Grand National

With Grand National fever starting to take hold (the famous race takes place on 14th April 2018), we thought it would be a good idea to jump on (or should that be, over?) the bandwagon and talk about horse racing.  Well, more specifically, horse riding, or equestrianism if you want to be a bit more technical.

Horse riding is a fantastic sport for people of all ages, skill levels and physical abilities.  Not only is it fun, but it’s a great opportunity to get out and about and challenge yourself in a variety of ways.  However, as we all know, animals can be somewhat unpredictable, and of course this opens riders up to the possibility of a number of injuries.

Common Injuries

If you think of someone being injured as a result of horse riding, you will no doubt immediately think of a fall.  These are undoubtedly the most common type of injuries, often resulting in serious sprains, strains and of course breaks.  However, riders can also be injured by horses who have kicked out at them, or as a result of being pulled by an enthusiastic steed.  This in turn can lead to muscle strains.

Reducing the chance of injury

Sometimes, things do just go wrong, and an injury can be the result.  A horse spooked by an approaching car, an errant black bag or even a drain cover, can result in a serious fall. However, in some cases, ensuring you have the right equipment as a rider can reduce the chance of significant injury.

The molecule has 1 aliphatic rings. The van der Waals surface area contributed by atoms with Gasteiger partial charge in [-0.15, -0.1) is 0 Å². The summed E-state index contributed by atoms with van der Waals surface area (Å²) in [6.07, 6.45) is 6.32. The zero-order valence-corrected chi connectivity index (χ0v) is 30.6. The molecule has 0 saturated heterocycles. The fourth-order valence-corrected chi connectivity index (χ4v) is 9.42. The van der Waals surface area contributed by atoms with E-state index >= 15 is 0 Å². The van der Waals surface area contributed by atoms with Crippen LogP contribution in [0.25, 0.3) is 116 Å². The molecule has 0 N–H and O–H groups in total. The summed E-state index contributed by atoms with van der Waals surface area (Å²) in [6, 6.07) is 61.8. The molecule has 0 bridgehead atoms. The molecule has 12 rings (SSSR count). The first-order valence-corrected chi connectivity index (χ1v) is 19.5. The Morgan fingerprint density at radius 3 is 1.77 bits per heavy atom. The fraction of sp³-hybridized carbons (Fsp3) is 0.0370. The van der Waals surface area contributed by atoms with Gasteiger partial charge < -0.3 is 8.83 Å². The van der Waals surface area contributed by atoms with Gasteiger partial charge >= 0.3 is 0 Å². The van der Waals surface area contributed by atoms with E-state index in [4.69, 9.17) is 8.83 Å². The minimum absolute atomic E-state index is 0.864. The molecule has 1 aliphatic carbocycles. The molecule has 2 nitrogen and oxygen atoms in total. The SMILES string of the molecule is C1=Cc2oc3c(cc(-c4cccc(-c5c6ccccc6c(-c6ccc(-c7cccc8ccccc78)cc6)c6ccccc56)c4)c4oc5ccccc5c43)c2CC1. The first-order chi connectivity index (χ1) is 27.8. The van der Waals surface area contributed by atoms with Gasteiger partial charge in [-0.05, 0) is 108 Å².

Of course, it’s not just as a result of being thrown that riders can sustain injuries. Having poor posture whilst riding can lead to long term damage to back, neck and shoulders, to name a few. It is vital to ensure that a rider has good core stability to reduce the potential damage, and they are reducing the risk of muscle imbalances throughout their body.

Treatments for injury

Many people assume that a physiotherapist can only help once an injury has been sustained, and the initial pain associated with it has passed. Of course, we can help with situations such as these; however, we are also there for prevention.  It is, after all, better than cure.

As mentioned above, ensuring you have good core strength is key for optimum riding posture, and this is something we can help with. If you have an ongoing, though unrelated injury or condition, our experts will be able to provide advice, as well as specific exercises for you to perform to increase strength and mobility.

If an injury has been sustained, then your physiotherapist will be able to assist with recovery, providing suggestions on increasing your activity without putting yourself at further risk. They can also advise when you will be well enough to return to the saddle, if necessary.

If you have sustained a riding injury, or any other sporting injury, why not get in touch with the team at Active Physiotherapy, to find out more about the services we offer, and how these could benefit your recovery?